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Man Questioned In Boston Probe

A man suspected of telling authorities about a possible terror threat in Boston has reportedly been detained in a Mexican border town and is being questioned about last week's tip and his motivation for calling it in.

Jose Ernesto Beltran Quinones was taken into custody Monday in Mexicali by Mexican state judicial police, Dan Dzwilewski, special agent in charge of the FBI's San Diego division, told the San Diego Union-Tribune.

Quinones, one of the 16 people sought for questioning last week about the alleged terror plot, is being questioned on behalf of the FBI, according to special agent Kiffa Shirley.

"The first area of concern for the FBI is to resolve any pending national security threat issues, and that issue being the statement that was made that nuclear material was being brought into the United States," Dzwilewski said. "We're working with Mexican authorities trying to resolve that question."

Shirley said late Monday he did not know Quinones' nationality, age or occupation, or where he is being questioned.

Officials have stressed since news of the tip first broke that they doubted the credibility of the terror claims. A leading theory is that a smuggler tipped authorities to a false terror plot to exact revenge on a group of Chinese immigrants, perhaps because members failed to pay.

The tipster claimed that members of a group of 16 people - 13 Chinese nationals, two Iraqis and one other person whose nationality was not released - had talked about a shipment of material supposedly called "nuclear oxide" that would follow them from Mexico to Boston. The implication was that the group was plotting to detonate a radioactive "dirty bomb" that spews hazardous material and can sicken or kill people.

No evidence has been found for such a plot.

Last Wednesday's tip on a possible threat sent a wave of fear through Boston, as authorities ramped up security just in case, distributing photos of wanted suspects, searching public transportation and putting radiation monitors in key locations.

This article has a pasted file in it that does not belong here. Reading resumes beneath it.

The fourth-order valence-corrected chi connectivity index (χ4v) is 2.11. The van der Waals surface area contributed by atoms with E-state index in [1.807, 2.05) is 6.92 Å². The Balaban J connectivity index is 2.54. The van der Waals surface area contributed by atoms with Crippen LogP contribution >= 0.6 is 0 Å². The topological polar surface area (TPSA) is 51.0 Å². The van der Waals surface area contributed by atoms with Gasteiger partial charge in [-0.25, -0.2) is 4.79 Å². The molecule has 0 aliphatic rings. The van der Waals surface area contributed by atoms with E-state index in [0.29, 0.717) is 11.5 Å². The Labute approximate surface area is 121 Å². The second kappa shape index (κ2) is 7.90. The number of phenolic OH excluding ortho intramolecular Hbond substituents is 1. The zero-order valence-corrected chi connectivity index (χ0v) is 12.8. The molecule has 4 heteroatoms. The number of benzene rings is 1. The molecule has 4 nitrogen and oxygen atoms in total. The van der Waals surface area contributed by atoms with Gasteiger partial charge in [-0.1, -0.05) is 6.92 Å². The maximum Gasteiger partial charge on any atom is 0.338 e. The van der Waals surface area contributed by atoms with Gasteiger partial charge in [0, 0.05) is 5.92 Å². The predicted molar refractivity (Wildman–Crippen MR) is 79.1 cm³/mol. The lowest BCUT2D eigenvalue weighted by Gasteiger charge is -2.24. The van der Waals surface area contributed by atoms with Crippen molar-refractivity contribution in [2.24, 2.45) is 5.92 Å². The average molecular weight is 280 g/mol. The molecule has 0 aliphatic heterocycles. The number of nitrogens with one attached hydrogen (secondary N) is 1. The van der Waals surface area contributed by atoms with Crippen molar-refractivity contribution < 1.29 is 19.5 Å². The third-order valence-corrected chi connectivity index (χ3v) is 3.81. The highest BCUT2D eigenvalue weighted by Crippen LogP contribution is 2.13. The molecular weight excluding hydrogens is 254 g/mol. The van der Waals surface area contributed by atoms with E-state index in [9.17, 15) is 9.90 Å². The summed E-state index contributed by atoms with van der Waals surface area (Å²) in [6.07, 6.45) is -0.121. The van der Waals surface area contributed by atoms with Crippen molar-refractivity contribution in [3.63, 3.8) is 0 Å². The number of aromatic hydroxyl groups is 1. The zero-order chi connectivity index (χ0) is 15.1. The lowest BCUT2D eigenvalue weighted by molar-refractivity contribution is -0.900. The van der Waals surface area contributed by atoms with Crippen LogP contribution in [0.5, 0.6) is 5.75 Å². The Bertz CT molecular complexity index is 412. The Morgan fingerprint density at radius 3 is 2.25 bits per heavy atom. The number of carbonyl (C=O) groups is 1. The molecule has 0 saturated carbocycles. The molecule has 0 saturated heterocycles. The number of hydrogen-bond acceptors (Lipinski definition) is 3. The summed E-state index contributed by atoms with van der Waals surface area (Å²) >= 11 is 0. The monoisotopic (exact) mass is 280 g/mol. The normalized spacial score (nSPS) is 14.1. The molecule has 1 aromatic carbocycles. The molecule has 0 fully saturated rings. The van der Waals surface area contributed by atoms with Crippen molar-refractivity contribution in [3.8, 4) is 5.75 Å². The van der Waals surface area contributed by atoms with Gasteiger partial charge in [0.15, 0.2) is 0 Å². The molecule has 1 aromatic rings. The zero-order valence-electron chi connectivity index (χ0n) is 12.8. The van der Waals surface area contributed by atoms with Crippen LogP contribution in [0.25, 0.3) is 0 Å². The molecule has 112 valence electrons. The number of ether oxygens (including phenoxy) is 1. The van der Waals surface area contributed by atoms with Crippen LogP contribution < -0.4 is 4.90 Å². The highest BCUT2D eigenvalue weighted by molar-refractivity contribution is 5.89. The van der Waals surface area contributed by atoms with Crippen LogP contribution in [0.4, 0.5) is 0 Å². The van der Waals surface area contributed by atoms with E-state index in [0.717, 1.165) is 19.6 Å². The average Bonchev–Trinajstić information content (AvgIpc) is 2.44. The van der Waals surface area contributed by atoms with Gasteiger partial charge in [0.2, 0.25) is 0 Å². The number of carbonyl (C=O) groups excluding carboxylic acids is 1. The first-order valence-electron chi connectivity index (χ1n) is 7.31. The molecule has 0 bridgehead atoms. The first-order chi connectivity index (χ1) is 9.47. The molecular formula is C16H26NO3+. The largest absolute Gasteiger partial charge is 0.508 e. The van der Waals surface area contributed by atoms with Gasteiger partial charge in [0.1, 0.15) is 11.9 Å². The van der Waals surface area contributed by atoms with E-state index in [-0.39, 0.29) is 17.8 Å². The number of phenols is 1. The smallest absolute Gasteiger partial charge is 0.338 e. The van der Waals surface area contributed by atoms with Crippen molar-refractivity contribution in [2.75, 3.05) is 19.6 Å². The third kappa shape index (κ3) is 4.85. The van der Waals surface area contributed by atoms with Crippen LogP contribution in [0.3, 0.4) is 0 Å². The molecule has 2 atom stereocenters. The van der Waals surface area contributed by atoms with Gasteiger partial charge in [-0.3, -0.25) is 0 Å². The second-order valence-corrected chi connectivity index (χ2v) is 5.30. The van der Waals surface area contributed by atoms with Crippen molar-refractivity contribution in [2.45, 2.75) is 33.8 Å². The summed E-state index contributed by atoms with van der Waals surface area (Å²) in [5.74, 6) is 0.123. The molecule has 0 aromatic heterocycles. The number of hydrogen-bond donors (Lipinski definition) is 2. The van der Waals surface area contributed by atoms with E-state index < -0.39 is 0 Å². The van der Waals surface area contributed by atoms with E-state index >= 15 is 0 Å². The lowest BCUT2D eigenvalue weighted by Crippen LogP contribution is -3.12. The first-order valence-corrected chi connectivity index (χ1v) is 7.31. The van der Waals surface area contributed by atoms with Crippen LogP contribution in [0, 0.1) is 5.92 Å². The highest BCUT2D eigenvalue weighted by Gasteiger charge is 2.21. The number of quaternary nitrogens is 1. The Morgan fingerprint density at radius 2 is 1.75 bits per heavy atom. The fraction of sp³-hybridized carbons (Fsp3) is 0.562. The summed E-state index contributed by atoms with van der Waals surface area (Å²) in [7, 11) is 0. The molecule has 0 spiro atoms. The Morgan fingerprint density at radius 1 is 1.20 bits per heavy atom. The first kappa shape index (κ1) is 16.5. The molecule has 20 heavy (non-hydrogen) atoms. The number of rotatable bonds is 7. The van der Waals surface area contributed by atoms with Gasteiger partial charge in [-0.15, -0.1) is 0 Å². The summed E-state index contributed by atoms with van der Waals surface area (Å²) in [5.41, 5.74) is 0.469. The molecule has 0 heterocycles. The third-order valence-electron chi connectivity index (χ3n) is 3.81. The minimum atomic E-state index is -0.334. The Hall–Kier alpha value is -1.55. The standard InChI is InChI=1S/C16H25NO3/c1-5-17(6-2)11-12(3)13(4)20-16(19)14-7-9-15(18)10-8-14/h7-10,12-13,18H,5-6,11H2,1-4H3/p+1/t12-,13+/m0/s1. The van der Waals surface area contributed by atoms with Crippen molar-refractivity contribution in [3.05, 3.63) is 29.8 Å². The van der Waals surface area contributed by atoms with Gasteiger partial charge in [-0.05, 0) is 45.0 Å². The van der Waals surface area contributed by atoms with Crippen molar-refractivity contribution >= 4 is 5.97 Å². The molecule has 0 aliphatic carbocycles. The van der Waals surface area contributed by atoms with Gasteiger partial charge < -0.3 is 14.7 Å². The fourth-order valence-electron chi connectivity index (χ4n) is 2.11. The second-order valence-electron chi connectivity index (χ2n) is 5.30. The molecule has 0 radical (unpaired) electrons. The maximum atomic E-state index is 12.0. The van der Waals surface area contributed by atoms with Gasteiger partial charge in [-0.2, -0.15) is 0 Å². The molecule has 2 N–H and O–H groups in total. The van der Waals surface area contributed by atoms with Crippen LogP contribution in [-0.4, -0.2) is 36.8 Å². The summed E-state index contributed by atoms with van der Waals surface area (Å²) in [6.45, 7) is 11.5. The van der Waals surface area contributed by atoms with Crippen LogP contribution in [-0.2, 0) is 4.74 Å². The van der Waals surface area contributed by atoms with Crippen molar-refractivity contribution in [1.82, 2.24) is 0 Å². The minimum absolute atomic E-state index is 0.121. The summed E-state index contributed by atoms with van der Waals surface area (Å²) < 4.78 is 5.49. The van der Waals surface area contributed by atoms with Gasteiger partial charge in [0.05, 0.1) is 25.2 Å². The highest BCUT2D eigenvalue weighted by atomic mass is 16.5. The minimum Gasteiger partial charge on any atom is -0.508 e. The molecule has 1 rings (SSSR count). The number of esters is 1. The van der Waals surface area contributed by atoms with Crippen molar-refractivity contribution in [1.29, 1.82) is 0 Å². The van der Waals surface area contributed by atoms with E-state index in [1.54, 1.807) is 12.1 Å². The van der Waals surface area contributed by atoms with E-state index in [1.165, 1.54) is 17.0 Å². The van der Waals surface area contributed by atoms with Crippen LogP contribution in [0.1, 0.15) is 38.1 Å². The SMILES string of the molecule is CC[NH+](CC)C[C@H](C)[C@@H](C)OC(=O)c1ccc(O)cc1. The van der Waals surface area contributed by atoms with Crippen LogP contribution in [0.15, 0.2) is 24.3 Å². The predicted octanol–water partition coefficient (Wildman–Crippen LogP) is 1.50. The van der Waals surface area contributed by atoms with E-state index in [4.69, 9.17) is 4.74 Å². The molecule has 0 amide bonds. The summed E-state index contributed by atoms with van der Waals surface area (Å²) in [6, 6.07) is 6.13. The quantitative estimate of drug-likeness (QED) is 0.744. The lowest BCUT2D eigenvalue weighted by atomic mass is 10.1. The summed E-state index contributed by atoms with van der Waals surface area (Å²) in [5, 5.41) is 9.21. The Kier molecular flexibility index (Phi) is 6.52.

At Logan Airport, where two of the planes were hijacked for the Sept. 11 terrorist attacks, the tip has been taken seriously, according to Dennis Treece, director of corporate security. The most visible sign is more patrols.

Pictures of four Chinese suspects released by the FBI were taped inside booths where subway tokens are sold by transit employees, and operators of underground parking garages have been searching vehicles.

Massachusetts Gov. Mitt Romney - who was in Washington for President Bush's inauguration - wound up flying home Wednesday, before the ceremony, to be ready to manage whatever might happen.

Dzwilewski said the United States would like to extradite Quinones, who Shirley said is being interviewed as part of a joint investigation by the FBI and Mexican authorities.

"We're so pleased with the extraordinary cooperation of Mexican authorities," Shirley said.

Over the weekend, the FBI said another person who had been wanted for questioning in relation to the alleged plot has been in federal custody for more than two months and has no terrorist connections. She is identified as Mei Xia Dong, 21, of China.

Bomb expert Charles Ferguson says if the threat is real, several radioactive compounds take form as oxides and could be used in a so-called "dirty bomb." Plutonium and americium oxides, in the right amounts, would be dangerous to human health, while uranium oxide would be less so, he said.

"They vary in potency," said Ferguson, science and technology fellow at the Council on Foreign Relations in Washington. "If it was plutonium, we could have a problem on our hands."

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